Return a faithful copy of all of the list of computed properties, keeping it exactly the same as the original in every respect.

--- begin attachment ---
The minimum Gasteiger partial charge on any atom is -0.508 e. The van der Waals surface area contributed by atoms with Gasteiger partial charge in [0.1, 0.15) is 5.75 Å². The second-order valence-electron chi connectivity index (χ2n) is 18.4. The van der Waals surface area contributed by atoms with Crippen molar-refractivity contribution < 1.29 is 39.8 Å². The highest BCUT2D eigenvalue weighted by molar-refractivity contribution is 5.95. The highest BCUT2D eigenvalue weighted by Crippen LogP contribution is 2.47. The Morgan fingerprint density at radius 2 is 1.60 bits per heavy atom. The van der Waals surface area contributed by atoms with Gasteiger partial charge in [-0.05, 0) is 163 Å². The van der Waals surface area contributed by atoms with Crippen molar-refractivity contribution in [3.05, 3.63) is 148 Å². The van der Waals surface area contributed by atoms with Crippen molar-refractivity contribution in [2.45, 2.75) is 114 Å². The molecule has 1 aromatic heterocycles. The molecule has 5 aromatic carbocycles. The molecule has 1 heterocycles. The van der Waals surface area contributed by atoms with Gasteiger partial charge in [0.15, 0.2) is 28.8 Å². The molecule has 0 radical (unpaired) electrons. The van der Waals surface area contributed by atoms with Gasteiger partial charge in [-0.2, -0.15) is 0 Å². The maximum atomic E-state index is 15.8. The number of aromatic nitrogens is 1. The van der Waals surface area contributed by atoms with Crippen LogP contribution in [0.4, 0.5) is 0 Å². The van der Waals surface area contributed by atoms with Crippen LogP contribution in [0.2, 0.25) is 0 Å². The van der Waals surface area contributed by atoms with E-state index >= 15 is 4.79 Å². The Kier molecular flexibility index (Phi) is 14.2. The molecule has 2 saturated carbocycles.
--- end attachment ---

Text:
The minimum Gasteiger partial charge on any atom is -0.508 e. The van der Waals surface area contributed by atoms with Gasteiger partial charge in [0.1, 0.15) is 5.75 Å². The second-order valence-electron chi connectivity index (χ2n) is 18.4. The van der Waals surface area contributed by atoms with Crippen molar-refractivity contribution < 1.29 is 39.8 Å². The highest BCUT2D eigenvalue weighted by molar-refractivity contribution is 5.95. The highest BCUT2D eigenvalue weighted by Crippen LogP contribution is 2.47. The Morgan fingerprint density at radius 2 is 1.60 bits per heavy atom. The van der Waals surface area contributed by atoms with Gasteiger partial charge in [-0.05, 0) is 163 Å². The van der Waals surface area contributed by atoms with Crippen molar-refractivity contribution in [3.05, 3.63) is 148 Å². The van der Waals surface area contributed by atoms with Crippen molar-refractivity contribution in [2.45, 2.75) is 114 Å². The molecule has 1 aromatic heterocycles. The molecule has 5 aromatic carbocycles. The molecule has 1 heterocycles. The van der Waals surface area contributed by atoms with Gasteiger partial charge in [0.15, 0.2) is 28.8 Å². The molecule has 0 radical (unpaired) electrons. The van der Waals surface area contributed by atoms with Gasteiger partial charge in [-0.2, -0.15) is 0 Å². The maximum atomic E-state index is 15.8. The number of aromatic nitrogens is 1. The van der Waals surface area contributed by atoms with Crippen LogP contribution in [0.4, 0.5) is 0 Å². The van der Waals surface area contributed by atoms with Crippen LogP contribution in [0.2, 0.25) is 0 Å². The van der Waals surface area contributed by atoms with E-state index >= 15 is 4.79 Å². The Kier molecular flexibility index (Phi) is 14.2. The molecule has 2 saturated carbocycles.